Next Generation Access Technologies

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Originally presented by Hitachi at the 2009 Broadband Properties Summit in Dallas, Texas.

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Next Generation Access Technologies

  1. 1. Next Generation Access Technologies Broadband Properties Summit April 28, 2009
  2. 2. <ul><li>High Speed Data: What you’re doing today, but more of it </li></ul><ul><ul><li>100Mbps bi-directional already standard in Asia </li></ul></ul><ul><ul><li>50Mbps tiers already available in North America </li></ul></ul><ul><ul><li>Rising popularity of user-generated video </li></ul></ul><ul><ul><li>Increased resolution of digital photography (photo sharing) </li></ul></ul><ul><ul><li>Remote services (backup, on-line applications, etc.) </li></ul></ul><ul><ul><li>Video conferencing and video streaming </li></ul></ul>Why do we need Next Generation Access Technologies?
  3. 3. <ul><li>Video: IPTV </li></ul><ul><ul><li>Successfully deployed throughout Europe </li></ul></ul><ul><ul><li>Gaining acceptance in North America </li></ul></ul><ul><ul><li>Multiple HD TVs in the home </li></ul></ul><ul><ul><li>More HD channels, more long tail content </li></ul></ul><ul><ul><li>More unicast demand (VoD, Network PVR) </li></ul></ul><ul><ul><li>HD Picture-in-Picture and trick modes create two to three times the bandwidth demand </li></ul></ul><ul><ul><li>Interactive television applications (e.g. Blu-Ray 2.0) </li></ul></ul>Why do we need Next Generation Access Technologies?
  4. 4. <ul><li>New Applications </li></ul><ul><ul><li>3 dimensional television technologies have been demonstrated (double the HD bandwidth requirement - minimum) </li></ul></ul><ul><ul><li>Multi-channel DVR chipsets have already been demonstrated: Every Channel DVR (EV/DVR) </li></ul></ul><ul><ul><ul><li>Up to 100+ HD channels simultaneously </li></ul></ul></ul><ul><ul><li>Applications not yet imagined </li></ul></ul>Why do we need Next Generation Access Technologies?
  5. 5. <ul><li>In the future, homes will require several Mbps to Gbps of bandwidth </li></ul><ul><li>The only medium that can meet this demand is fiber optics </li></ul><ul><li>Fiber access technologies are mature and are advancing in speed regularly </li></ul><ul><li>The biggest question is not “Why?”, but “When?” </li></ul>It’s Going to be Fiber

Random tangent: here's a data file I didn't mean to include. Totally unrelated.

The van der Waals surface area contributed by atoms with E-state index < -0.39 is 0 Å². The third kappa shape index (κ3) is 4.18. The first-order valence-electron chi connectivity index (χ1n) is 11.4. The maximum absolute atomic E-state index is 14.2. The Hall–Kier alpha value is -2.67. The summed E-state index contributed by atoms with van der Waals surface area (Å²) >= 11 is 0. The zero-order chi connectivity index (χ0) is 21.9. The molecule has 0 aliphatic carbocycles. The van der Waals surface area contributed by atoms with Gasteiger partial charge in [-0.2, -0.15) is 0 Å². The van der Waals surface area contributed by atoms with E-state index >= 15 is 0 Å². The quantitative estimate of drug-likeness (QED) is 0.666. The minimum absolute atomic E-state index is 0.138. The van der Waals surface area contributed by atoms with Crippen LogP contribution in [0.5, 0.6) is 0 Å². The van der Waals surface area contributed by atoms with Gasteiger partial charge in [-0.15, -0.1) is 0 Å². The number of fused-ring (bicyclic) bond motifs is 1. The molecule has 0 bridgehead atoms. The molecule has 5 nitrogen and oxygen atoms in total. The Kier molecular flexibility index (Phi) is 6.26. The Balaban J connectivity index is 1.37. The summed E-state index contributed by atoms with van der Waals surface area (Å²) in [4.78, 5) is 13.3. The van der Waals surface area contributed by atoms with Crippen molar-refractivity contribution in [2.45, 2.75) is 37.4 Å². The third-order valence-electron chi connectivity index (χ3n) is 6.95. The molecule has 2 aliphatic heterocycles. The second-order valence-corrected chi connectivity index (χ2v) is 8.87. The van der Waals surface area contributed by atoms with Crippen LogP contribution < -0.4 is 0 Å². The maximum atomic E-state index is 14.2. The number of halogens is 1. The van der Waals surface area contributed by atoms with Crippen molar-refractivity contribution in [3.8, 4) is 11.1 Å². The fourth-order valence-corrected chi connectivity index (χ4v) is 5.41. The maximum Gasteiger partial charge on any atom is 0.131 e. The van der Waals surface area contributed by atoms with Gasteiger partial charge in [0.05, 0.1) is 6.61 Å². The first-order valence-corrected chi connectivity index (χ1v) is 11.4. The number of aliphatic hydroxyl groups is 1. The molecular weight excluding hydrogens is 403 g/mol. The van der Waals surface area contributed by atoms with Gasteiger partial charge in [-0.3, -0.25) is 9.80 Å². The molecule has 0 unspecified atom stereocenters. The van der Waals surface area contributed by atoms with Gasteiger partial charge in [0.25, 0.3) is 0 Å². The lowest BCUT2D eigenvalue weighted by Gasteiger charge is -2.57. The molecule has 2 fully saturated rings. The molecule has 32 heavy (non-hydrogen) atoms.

6. 6. 10G Passive Optical Networks <ul><li>The standards bodies have agreed that 10G PON is the next step in PON evolution </li></ul><ul><ul><li>Capitalizes on existing Ethernet and SONET technologies </li></ul></ul><ul><ul><li>Allows bursts in excess of 2.4Gbps </li></ul></ul><ul><ul><li>More efficient use of multicast/broadcast bandwidth </li></ul></ul><ul><ul><li>Smaller/lower power potential than multi-wavelength solutions </li></ul></ul><ul><li>Both major standards bodies are working to ensure compatibility with existing PON </li></ul><ul><ul><li>New wavelength plans do not overlap with existing plans </li></ul></ul><ul><ul><li>Current ONTs can already implement wavelength blocking based on early IEEE and FSAN work </li></ul></ul>
  7. 7. PON: Standards Bodies <ul><li>From the folks that brought you EPON </li></ul><ul><li>Data-centric </li></ul><ul><li>Generally focus on physical layer and engineering design </li></ul><ul><li>Produce workable standards quickly </li></ul><ul><li>Largely an equipment / chip vendor community </li></ul><ul><li>From the folks that brought you GPON </li></ul><ul><li>Telecommunications focus </li></ul><ul><li>Attempt to standardize all of the layers from physical through management </li></ul><ul><li>Produce thorough standards slowly </li></ul><ul><li>Driven by the carriers with vendor participation </li></ul>IEEE FSAN / ITU